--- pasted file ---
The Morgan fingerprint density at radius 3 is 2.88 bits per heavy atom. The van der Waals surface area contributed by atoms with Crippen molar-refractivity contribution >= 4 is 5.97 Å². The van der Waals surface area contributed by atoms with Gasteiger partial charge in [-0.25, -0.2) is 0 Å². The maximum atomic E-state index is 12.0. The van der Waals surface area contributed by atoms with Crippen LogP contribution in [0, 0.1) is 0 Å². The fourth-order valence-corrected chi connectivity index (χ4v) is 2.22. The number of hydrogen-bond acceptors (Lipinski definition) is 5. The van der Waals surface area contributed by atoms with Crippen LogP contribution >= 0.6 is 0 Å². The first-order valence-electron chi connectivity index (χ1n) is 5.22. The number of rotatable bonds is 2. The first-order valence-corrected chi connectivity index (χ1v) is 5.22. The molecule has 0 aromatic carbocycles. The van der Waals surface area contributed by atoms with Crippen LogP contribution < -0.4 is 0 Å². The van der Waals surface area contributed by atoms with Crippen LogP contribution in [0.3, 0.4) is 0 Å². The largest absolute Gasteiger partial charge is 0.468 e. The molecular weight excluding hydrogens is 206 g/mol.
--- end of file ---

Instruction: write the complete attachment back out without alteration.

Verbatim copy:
The Morgan fingerprint density at radius 3 is 2.88 bits per heavy atom. The van der Waals surface area contributed by atoms with Crippen molar-refractivity contribution >= 4 is 5.97 Å². The van der Waals surface area contributed by atoms with Gasteiger partial charge in [-0.25, -0.2) is 0 Å². The maximum atomic E-state index is 12.0. The van der Waals surface area contributed by atoms with Crippen LogP contribution in [0, 0.1) is 0 Å². The fourth-order valence-corrected chi connectivity index (χ4v) is 2.22. The number of hydrogen-bond acceptors (Lipinski definition) is 5. The van der Waals surface area contributed by atoms with Crippen LogP contribution >= 0.6 is 0 Å². The first-order valence-electron chi connectivity index (χ1n) is 5.22. The number of rotatable bonds is 2. The first-order valence-corrected chi connectivity index (χ1v) is 5.22. The molecule has 0 aromatic carbocycles. The van der Waals surface area contributed by atoms with Crippen LogP contribution < -0.4 is 0 Å². The van der Waals surface area contributed by atoms with Crippen LogP contribution in [0.3, 0.4) is 0 Å². The largest absolute Gasteiger partial charge is 0.468 e. The molecular weight excluding hydrogens is 206 g/mol.